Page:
Brits and Europeans may be surprised to know that they are already investing in the Ugandan agricultural sector—at their breakfast tables. As Africa’s second largest coffee producer, Uganda exports nearly 75 per cent of its coffee to Europe, and over 60 per cent of its tea to the United Kingdom
There is no doubt that agriculture is the economic powerhouse of the Ugandan economy. The sector employs roughly 75 per cent of the country’s population, contributes nearly 20 per cent of GDP, and comprises about 48 per cent of export earnings. The country’s fertile soil and tropical climate create an ideal environment for agricultural production to thrive. Coffee is Uganda’s main export, with tobacco and tea following as the top high earners. Major cash crops also include sugar, palm oil and cocoa beans.
The agricultural sector is fragmented, with small-scale farms encompassing the majority of the landscape. The Ugandan government sees the agricultural industry as a critical way to reduce poverty and empower citizens in the country. The Rural Industrialisation Project is designed to enable subsistence farmers and farming cooperatives to access agricultural inputs, assist in mechanising and increase downstream value addition to their products. Climate change is a real concern when it comes to agriculture in Uganda. In 2016, the country faced a severe drought that wiped out crops and livestock, causing food shortages and loss of income to farmers. To mitigate these effects, the government is educating farmers on conservation agriculture and helping them implement smart-farming techniques.
The Kakira Sugar factory, which produces its own energy from the by-product of sugar. Photo: Madhvani
While some cash crops, such as sugar, are consumed mostly by the domestic market, Uganda’s agricultural economy is primarily export driven. In the Ugandan export economy, coffee is king. Coffee is grown in 84 per cent of the country and exports have been on the rise, with the crop bringing in $554 million in 2017. Coffee is so important that in 2017, the government announced the Coffee Roadmap, a comprehensive plan to increase coffee production to 20 million bags by 2025. The Ugandan Coffee Development (UCDA) estimates that the industry has the potential to bring in $2 billion in revenue.
Coffee beans in a traditional basket. Photo: UCDA
In addition to sustainable farming, Ugandan farmers are also introducing new technologies to increase value across the supply chain of agricultural products. Companies like Madhvani Group use technology to create energy from an unlikely source—sugar. Increasingly technology has allowed agricultural waste to be converted into usable fuel. The only subsector currently utilising biomass residue for electricity production is the sugar industry. Madhvani Group’s Kakira Sugar uses bagasse, a fibrous by-product of sugar production, to create 51MW energy, which not only powers the entire factory, making it self-sufficient, but also contributes excess energy to the national grid. Kakira Sugar is also further refining molasses, made from sugar, into ethanol, which can be used as motor fuel.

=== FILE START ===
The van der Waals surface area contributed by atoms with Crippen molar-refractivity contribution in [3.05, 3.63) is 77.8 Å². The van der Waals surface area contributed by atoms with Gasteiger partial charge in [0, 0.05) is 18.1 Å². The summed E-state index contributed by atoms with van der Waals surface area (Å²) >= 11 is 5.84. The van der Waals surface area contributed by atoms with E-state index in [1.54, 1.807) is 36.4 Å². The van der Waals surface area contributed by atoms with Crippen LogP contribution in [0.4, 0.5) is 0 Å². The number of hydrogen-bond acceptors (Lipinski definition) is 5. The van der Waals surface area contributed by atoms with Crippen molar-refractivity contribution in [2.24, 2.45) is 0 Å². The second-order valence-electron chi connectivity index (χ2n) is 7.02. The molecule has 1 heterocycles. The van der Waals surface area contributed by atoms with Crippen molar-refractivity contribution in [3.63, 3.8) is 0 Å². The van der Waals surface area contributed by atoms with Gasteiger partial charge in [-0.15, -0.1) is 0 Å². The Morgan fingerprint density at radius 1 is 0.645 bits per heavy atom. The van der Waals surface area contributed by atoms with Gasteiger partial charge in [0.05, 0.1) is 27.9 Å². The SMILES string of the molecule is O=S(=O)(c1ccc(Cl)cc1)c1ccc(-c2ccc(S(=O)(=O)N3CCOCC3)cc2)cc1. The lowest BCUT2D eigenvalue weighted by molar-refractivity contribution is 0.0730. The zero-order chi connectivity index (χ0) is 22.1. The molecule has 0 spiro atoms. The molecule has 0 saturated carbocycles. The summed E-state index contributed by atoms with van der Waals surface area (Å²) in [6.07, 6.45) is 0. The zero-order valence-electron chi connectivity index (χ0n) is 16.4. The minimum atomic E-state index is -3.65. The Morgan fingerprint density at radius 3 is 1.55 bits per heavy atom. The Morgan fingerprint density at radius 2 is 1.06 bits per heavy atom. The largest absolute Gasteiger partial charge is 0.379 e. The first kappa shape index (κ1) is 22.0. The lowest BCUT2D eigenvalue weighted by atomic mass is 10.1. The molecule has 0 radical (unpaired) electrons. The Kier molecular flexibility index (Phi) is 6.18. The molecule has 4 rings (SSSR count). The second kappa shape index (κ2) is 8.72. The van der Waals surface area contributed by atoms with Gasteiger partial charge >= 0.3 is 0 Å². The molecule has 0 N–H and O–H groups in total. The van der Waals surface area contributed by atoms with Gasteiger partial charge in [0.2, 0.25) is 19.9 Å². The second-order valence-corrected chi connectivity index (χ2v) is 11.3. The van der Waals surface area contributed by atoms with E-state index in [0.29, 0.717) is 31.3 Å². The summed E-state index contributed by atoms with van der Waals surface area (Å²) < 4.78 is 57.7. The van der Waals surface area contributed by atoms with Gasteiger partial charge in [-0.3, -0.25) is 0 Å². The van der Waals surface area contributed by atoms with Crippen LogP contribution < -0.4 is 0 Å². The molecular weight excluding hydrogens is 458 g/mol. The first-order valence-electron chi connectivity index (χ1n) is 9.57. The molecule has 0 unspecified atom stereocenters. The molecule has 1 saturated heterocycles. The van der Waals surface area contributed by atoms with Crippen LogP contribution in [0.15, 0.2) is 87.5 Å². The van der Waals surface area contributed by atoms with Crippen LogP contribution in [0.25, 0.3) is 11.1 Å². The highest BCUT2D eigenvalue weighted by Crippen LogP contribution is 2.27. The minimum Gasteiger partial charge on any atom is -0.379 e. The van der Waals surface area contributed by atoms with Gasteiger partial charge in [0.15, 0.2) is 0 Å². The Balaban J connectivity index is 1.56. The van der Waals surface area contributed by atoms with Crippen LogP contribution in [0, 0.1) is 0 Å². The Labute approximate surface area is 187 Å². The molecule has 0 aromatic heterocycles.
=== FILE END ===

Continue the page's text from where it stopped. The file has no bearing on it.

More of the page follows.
By bringing new technologies and methods to an industry centred on the Ugandan people, government and business are able to strengthen the sector and create resilient infrastructure for the future.
Uganda takes its coffee seriously. Coffee’s importance to the country is so significant that it features in the country’s national development plan, and there is a national authority exclusively dedicated to it – the Uganda Coffee Development Authority (UCDA)
The country produces premium quality beans, such as Arabica, rivalling Ethiopia’s, and Robusta, which is native to Uganda. However, currently, most of Uganda’s premium beans are blended with other coffees. UCDA’s Managing Director, Emmanuel Iyamulemye Niyibigira, says the industry is working to better brand themselves so Ugandan coffee is recognised uniquely as a premium product with a unique taste among the ranks of Colombian or Ethiopian roasts.
The good news is that coffee production and exports are on the rise. As part of the Coffee Roadmap, another government initiative, UCDA is working on increasing coffee production by encouraging farmers to switch to cultivating coffee over other crops, organising farmers to improve commercialisation, and funding research on crop resiliency. UCDA’s ambitious goal is to have 900 million coffee seedlings planted in the next three years.
Alarm bells rang in 2016 when British newspapers reported the slow decline of tea-drinkers in the United Kingdom, making the time ripe for British investors to capitalise on their compatriots’ changing palates. UCDA is looking to work with British investors to improve the value and branding of their coffee, especially for British markets. The organisation believes these investments can have profound effects on Uganda’s economic growth.